Lap 6 was no better. Surprisingly (not) it was still very hot, I was still working hard for a relatively mediocre pace, my left knee still hurt – especially on the up hills, my quads were also feeling the effort on the up hills too, I was still feeling nauseous, and I took my first and only salt bomb of the day after feeling my calve muscles beginning to cramp up. The salt bomb done the trick though and the cramp disappeared very quickly never to be seen again (that is not until my next long run I’m sure). But I felt good. I was safe in the knowledge that this would be my last lap of the day and that made the lap all the more manageable.

So I made it back to my car after a total of 8 hrs 4 mins, 6 laps, and an elevation gain of 2,898 ft.

I think that had I more laps to do then I may be better served if I take slightly longer pit stops. Nothing astronomical – just perhaps an extra 5 mins or so each stop. ūüôā

Like a line from The A Team

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Anyone who has only even loosely been following my training will know that the consistency/frequency of my running could only be described as sporadic at best. There are many legitimate reasons for this, but rather roll out a long list of my personal mishaps and commitments, it is suffice to say I will wrap them all up under the one heading of Life. And Life does have the nastiest habit of jumping out in front of us and scuppering the best laid plans of any of us.

This penchant for Life¬†to get in the way has left me feeling that my long runs are nowhere near where I believe they should be at this point. When I think of how long my long runs should be – then my ¬†“time on feet” is lacking somewhat I feel. To date this year my longest run in mileage was 50k and the longest time ¬†I have spent on a single run is 6 hrs 40 mins. And they were both¬† way back in early March on the Imber Ultra. Since then I have managed a few runs of between 3 and 4 hours, but when I consider that Chapter 2 is now only a matter of 2 months away, then 3-4 hours¬†now, this close to the event,¬†just doesn’t cut the mustard I’m afraid!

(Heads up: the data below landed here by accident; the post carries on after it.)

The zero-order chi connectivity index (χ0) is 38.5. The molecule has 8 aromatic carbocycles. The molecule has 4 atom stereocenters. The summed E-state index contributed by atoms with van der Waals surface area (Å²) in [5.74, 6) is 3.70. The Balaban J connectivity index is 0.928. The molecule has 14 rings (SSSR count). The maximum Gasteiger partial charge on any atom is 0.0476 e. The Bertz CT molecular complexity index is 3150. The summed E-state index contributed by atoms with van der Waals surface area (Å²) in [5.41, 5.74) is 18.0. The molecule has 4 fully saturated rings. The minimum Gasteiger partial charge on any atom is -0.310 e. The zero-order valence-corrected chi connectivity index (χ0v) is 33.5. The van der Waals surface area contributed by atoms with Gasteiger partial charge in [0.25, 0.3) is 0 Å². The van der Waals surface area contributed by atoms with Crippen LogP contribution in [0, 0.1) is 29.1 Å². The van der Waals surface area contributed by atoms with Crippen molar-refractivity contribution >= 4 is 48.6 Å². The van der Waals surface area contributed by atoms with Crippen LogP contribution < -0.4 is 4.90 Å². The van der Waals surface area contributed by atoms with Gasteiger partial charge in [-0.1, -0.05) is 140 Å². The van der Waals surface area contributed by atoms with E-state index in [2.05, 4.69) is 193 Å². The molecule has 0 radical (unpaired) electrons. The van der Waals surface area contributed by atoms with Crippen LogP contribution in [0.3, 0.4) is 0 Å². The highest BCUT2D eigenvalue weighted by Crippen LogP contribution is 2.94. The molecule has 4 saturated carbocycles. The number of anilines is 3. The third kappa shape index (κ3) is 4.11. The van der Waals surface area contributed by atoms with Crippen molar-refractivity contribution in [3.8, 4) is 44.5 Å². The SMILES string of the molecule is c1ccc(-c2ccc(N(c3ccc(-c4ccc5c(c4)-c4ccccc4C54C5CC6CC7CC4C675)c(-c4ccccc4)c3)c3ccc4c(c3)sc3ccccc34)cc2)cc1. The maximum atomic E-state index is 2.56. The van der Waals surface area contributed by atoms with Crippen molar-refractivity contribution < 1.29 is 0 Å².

So rather than go daft and attempt to build up my long runs by hugely increasing the hours of them (that won’t work – overtraining and injury can be the only result in that situation) – I have set myself “target” runs. I have calendered 4 ¬†specific runs over the next 7 weeks, each with an increase in hours than it’s predecessor. This will allow me to build my “time on feet” up to 12 hours, and affording a 2 week taper period prior to Chapter 2 commencing.

As Col John “Hannibal” Smith would say – “I love it when a plan comes together” ūüôā


Shorter than expected


Today’s run was a bit like when you meet Tom Cruise in the flesh – ¬†a bit shorter than expected.

My aim for today was to have “time on my feet” with a bit of elevation for good measure. So I had planned to do nothing more than a long slow hill session up and down my favourite hill for between 4 and 5 hours.That didn’t happen though.¬†From the moment I set off I felt lethargic and sluggish. Now, any of us who run know that we can, more often or not, push past this point and start to feel good again. So I kept on going.

After an hour I still had no sign that a purple patch was awaiting me any time soon and I continued to struggle somewhat. The walking up hill bits, whilst still being methodical were also very laboured as well. The running downhill bits offered no respite as I never quite gained any comfortable momentum.

After 2 hours nothing had improved. The entire session to this point had just felt awkward and uncomfortable with each and every step. I took stock and made the decision that as this was only a training run that I would call it a day there. I was not willing to push myself and risk jeopardising the training runs that I have planned for around the corner. So after only at least half of my original intended “time on my feet” ¬†I had completed 5 reps which equals an overall total climb of 3,090 feet.

So I came home, drank coffee, and blogged instead ūüôā

Ham & Lyme


I debated with myself where I should publish this post. Should I put it on the “Home” page along with all of my non specific posts? Or ¬†should I stick it on the “Events” page? It was an event after all – it’s just that I didn’t do it. That is if you think of “do it” in the typical sense of “running it”. However I was there. In fact I was there for almost 13 hours. I just didn’t run. I “did it” in an alternative way as I had volunteered to help out behind the scenes. So I chewed this over in my mind for a short while. It wasn’t a massive, long winded, and protracted mental battle, and I quickly settled on the “Home” page. I will save the “Events” page as the preserve for when I do actually run.

I had the pleasure, and pleasure is the right word, of volunteering at The Ham & Lyme 50/100k on Sat 11 July. This event¬†follows the Liberty trail beginning at Ham Hill in Somerset and culminating at Lyme Regis in Dorset. This is the inaugural year of the ¬†event¬†which has been organised by Dave Urwin and Natanya Joy of ¬†Albion Running. Now Dave is an interesting character – a tad off centre, intelligent, humorous, articulate, and visually not unlike Rasputin in appearance. He is also a published author having chronicled his journey into the world of ultra running in his book “Everything will work out in the long run”. If I had to restrict myself to two descriptive words for Dave they would be¬†interesting¬†and quirky.